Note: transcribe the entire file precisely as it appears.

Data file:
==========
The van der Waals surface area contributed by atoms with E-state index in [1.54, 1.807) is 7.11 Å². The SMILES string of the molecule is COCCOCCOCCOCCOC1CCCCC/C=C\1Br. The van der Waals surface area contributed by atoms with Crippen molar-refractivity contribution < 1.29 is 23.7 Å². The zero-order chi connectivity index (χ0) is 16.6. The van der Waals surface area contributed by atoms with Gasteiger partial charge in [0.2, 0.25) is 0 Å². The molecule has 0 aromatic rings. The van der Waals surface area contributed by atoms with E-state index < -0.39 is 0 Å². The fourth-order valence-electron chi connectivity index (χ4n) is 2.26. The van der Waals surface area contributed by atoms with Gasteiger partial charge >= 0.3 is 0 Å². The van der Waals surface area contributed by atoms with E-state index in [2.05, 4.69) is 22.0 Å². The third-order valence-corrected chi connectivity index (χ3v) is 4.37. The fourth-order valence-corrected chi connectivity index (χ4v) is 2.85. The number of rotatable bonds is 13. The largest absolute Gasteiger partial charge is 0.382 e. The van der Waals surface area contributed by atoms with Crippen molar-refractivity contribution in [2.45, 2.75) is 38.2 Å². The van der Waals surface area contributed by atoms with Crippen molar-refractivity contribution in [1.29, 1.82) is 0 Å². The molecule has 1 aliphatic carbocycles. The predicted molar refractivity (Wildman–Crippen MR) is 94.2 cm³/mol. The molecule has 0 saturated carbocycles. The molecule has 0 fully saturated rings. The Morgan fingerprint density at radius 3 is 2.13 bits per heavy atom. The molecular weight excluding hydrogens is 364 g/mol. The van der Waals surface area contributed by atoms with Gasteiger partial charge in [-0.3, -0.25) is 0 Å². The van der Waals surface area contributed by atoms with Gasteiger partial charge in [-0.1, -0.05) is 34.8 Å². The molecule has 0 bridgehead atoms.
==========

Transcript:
The van der Waals surface area contributed by atoms with E-state index in [1.54, 1.807) is 7.11 Å². The SMILES string of the molecule is COCCOCCOCCOCCOC1CCCCC/C=C\1Br. The van der Waals surface area contributed by atoms with Crippen molar-refractivity contribution < 1.29 is 23.7 Å². The zero-order chi connectivity index (χ0) is 16.6. The van der Waals surface area contributed by atoms with Gasteiger partial charge in [0.2, 0.25) is 0 Å². The molecule has 0 aromatic rings. The van der Waals surface area contributed by atoms with E-state index < -0.39 is 0 Å². The fourth-order valence-electron chi connectivity index (χ4n) is 2.26. The van der Waals surface area contributed by atoms with Gasteiger partial charge >= 0.3 is 0 Å². The van der Waals surface area contributed by atoms with E-state index in [2.05, 4.69) is 22.0 Å². The third-order valence-corrected chi connectivity index (χ3v) is 4.37. The fourth-order valence-corrected chi connectivity index (χ4v) is 2.85. The number of rotatable bonds is 13. The largest absolute Gasteiger partial charge is 0.382 e. The van der Waals surface area contributed by atoms with Crippen molar-refractivity contribution in [2.45, 2.75) is 38.2 Å². The van der Waals surface area contributed by atoms with Crippen molar-refractivity contribution in [1.29, 1.82) is 0 Å². The molecule has 1 aliphatic carbocycles. The predicted molar refractivity (Wildman–Crippen MR) is 94.2 cm³/mol. The molecule has 0 saturated carbocycles. The molecule has 0 fully saturated rings. The Morgan fingerprint density at radius 3 is 2.13 bits per heavy atom. The molecular weight excluding hydrogens is 364 g/mol. The van der Waals surface area contributed by atoms with Gasteiger partial charge in [-0.3, -0.25) is 0 Å². The van der Waals surface area contributed by atoms with Gasteiger partial charge in [-0.1, -0.05) is 34.8 Å². The molecule has 0 bridgehead atoms.